a. United States Army Ranger Badge (a sleeve badge); and

b. United States Army Special Forces Badge (a sleeve badge).

Quote
A-AD-265-000/AG-001
3B-1
ANNEX B
FLYING AND SPECIALIST SKILL BADGES

1. Flying and specialist skill badges

a. Tunics, doublets, full dress

(1) A single full-size cloth metallic embroidered badge, centred 0.6 cm (1/4 in.) above medal ribbon(s) on the left breast

d. Army and air force: jacket, mess dress

(1) A single miniature cloth, metallic, embroidered badge, sewn on the left breast, 10 cm (4 in.) down from the shoulder seam to the top edge of the badge, and centred between the edge of the lapel and the arm seam

e. Jacket, service dress; shirts, short-sleeved; jacket, high collar, white (optional), and army undress (patrols)

(1) Either full size cloth embroidered, or cloth metallic embroidered badge (on shirts and the high collar white jacket, a metal badge) centred 0.6 cm (1/4 in.) above undress ribbon(s) on the left breast

h. Field combat clothing

(1) Flying and specialist skill badges are not worn

Offline Love793

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Re: Canadian excels on Ranger course
« Reply #19 on: January 06, 2005, 05:08:01 »
As a rule, Canadians always do well on all US courses that we take. We may have our problems, but we can still turn out some pretty high quality people, and I think that those in the US military who actually know us realize this fact. They just wish there were more of us. Cheers.

Regardless of our slipping standards, for the most part it's well known that man to man, in individual soldier skills our troops are superior.  We're trained in more than one job across the army.  This along with the wealth of operational experience that the Reg Force have ,and the Canadian "Just get it done" attitude is probably a key factor in why we traditionally place high on this and other American crses.  If only we had the numbers and kit, but I digress.

Congrats to all for being selected to go, and for the 4 whom passed. :cdn:
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Offline Mark C

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Re: Canadian excels on Ranger course
« Reply #20 on: January 06, 2005, 16:32:21 »
For those who put stock in "buttons and bows", the Ranger and SF tabs are worn only on the Canadian DEU and Mess Dress. 

As if it really matters.  Those who have graduated from those foreign courses know what they've accomplished.  We are sufficiently small as an Army that those around them also know.  Anything more would be sheer self-aggrandizement. 

I for one, am quite happy to note that our Army has never seen a need to indulge in wearing our Personnel Files on our combat uniforms.....  Let's keep it that way.

Just my personal opinion, of course.

Offline Infanteer

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Re: Canadian excels on Ranger course
« Reply #21 on: January 06, 2005, 17:22:29 »
for the most part it's well known that man to man, in individual soldier skills our troops are superior.   We're trained in more than one job across the army.   This along with the wealth of operational experience that the Reg Force have ,and the Canadian "Just get it done" attitude is probably a key factor in why we traditionally place high on this and other American crses.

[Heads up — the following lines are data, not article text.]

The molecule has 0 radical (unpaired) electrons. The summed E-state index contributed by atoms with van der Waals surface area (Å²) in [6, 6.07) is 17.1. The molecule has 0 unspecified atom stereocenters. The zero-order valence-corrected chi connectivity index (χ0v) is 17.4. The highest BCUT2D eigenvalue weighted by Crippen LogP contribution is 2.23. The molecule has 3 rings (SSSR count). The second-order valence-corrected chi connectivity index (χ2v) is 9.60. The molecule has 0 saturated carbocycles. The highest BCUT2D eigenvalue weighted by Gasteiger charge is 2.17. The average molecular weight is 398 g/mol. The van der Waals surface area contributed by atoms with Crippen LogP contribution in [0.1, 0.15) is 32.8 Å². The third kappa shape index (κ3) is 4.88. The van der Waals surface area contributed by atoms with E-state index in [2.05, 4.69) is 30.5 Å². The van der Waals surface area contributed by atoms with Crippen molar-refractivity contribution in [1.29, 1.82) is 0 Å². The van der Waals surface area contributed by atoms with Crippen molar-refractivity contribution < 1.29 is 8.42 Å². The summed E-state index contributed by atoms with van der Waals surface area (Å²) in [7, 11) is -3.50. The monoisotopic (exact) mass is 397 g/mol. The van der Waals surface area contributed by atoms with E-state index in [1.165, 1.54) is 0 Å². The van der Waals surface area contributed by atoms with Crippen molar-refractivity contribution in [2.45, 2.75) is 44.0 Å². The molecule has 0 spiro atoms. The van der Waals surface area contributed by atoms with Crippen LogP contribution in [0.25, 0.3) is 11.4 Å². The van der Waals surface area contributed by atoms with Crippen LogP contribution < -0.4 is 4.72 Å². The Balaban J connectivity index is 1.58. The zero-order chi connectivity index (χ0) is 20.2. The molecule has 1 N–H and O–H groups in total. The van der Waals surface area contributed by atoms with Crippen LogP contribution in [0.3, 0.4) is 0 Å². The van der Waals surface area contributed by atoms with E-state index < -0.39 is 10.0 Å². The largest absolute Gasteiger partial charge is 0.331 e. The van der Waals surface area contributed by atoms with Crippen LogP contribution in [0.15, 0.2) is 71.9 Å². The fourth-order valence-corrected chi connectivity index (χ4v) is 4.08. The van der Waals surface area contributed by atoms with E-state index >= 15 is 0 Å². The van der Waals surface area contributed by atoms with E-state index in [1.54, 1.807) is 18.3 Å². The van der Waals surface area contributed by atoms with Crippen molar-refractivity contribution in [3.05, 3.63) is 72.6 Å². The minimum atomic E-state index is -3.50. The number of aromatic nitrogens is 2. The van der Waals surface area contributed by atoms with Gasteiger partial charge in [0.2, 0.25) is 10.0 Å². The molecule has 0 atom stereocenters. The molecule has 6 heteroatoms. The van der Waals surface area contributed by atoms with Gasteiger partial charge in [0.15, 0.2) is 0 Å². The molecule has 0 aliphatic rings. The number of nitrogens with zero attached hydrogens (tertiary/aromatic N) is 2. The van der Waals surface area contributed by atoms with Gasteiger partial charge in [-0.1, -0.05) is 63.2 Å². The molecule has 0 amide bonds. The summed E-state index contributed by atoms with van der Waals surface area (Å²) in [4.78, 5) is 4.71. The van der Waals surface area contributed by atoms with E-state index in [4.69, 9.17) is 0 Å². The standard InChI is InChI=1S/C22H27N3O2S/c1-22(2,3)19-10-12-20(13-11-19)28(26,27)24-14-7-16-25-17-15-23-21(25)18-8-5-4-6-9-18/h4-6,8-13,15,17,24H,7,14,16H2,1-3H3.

I wouldn't be to easy to discount the average American serviceman anymore.  Consider the fact that they've been on "War" footing for 3 years now.  As PBI has alluded to, the skills and capabilities of the US soldier is probably going to destroy some comfy Canadian misconceptions.

I for one, am quite happy to note that our Army has never seen a need to indulge in wearing our Personnel Files on our combat uniforms..... Let's keep it that way.

Here here - too much gaudy junk just looks tacky.

I have a buddy in the American Army with 5 ribbons - he's yet to be in an operational unit yet....
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Re: Canadian excels on Ranger course
« Reply #22 on: January 18, 2005, 13:52:38 »
Barry Nesbitt is not only a fine soldier but a fine man as well, we spent some time together when Cpl Murphy died last year, we were both close friends of his. I don't think that there is anything out there that could stop Barry Nesbitt, based on his character alone, nevermind his superior soldering skills  :salute:
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Offline Love793

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Re: Canadian excels on Ranger course
« Reply #23 on: January 18, 2005, 15:58:21 »
I wouldn't be to easy to discount the average American serviceman anymore.   Consider the fact that they've been on "War" footing for 3 years now.   As PBI has alluded to, the skills and capabilities of the US soldier is probably going to destroy some comfy Canadian misconceptions.

Here here - too much gaudy junk just looks tacky.

I have a buddy in the American Army with 5 ribbons - he's yet to be in an operational unit yet....

I never tried to discount them, they are all truly professionals, and I would go to war with those guys any day of the week.  They're skills are incresing by leaps and bounds, however I still feel they rely to much on tecnology.  What do you do when the batteries die on the PLGR?  Things like that are what I was getting at.
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Re: Canadian excels on Ranger course
« Reply #24 on: January 24, 2005, 22:20:02 »
Congratulations to the soldiers who qualified, they had a show on the ranger coarse on the discovery channel,  absolutely tuff.